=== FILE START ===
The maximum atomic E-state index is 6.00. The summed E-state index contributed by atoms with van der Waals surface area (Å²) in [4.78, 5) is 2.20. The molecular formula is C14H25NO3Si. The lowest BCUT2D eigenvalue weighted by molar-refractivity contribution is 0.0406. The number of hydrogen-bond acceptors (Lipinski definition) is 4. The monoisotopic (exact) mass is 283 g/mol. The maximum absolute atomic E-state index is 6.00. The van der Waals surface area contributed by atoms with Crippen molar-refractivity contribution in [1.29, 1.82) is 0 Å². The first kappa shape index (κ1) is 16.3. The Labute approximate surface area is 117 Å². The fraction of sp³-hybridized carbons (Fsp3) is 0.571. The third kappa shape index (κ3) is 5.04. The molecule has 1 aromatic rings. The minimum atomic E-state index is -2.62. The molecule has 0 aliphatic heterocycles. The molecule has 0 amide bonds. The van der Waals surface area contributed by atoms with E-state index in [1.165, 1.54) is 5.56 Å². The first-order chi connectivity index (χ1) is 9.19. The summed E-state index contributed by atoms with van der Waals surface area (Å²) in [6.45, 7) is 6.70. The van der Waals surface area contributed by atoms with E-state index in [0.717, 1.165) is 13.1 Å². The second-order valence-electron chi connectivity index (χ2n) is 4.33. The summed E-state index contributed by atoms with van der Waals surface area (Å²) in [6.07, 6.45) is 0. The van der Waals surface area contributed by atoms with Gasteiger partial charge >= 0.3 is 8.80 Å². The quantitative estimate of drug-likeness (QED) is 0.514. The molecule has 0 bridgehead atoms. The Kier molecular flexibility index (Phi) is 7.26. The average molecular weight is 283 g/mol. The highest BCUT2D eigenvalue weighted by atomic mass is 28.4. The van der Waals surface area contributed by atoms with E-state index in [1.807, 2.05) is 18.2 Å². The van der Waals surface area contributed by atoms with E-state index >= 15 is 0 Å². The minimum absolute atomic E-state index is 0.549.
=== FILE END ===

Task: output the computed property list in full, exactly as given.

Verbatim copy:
The maximum atomic E-state index is 6.00. The summed E-state index contributed by atoms with van der Waals surface area (Å²) in [4.78, 5) is 2.20. The molecular formula is C14H25NO3Si. The lowest BCUT2D eigenvalue weighted by molar-refractivity contribution is 0.0406. The number of hydrogen-bond acceptors (Lipinski definition) is 4. The monoisotopic (exact) mass is 283 g/mol. The maximum absolute atomic E-state index is 6.00. The van der Waals surface area contributed by atoms with Crippen molar-refractivity contribution in [1.29, 1.82) is 0 Å². The first kappa shape index (κ1) is 16.3. The Labute approximate surface area is 117 Å². The fraction of sp³-hybridized carbons (Fsp3) is 0.571. The third kappa shape index (κ3) is 5.04. The molecule has 1 aromatic rings. The minimum atomic E-state index is -2.62. The molecule has 0 aliphatic heterocycles. The molecule has 0 amide bonds. The van der Waals surface area contributed by atoms with E-state index in [1.165, 1.54) is 5.56 Å². The first-order chi connectivity index (χ1) is 9.19. The summed E-state index contributed by atoms with van der Waals surface area (Å²) in [6.45, 7) is 6.70. The van der Waals surface area contributed by atoms with E-state index in [0.717, 1.165) is 13.1 Å². The second-order valence-electron chi connectivity index (χ2n) is 4.33. The summed E-state index contributed by atoms with van der Waals surface area (Å²) in [6.07, 6.45) is 0. The van der Waals surface area contributed by atoms with Gasteiger partial charge >= 0.3 is 8.80 Å². The quantitative estimate of drug-likeness (QED) is 0.514. The molecule has 0 bridgehead atoms. The Kier molecular flexibility index (Phi) is 7.26. The average molecular weight is 283 g/mol. The highest BCUT2D eigenvalue weighted by atomic mass is 28.4. The van der Waals surface area contributed by atoms with E-state index in [1.807, 2.05) is 18.2 Å². The van der Waals surface area contributed by atoms with E-state index >= 15 is 0 Å². The minimum absolute atomic E-state index is 0.549.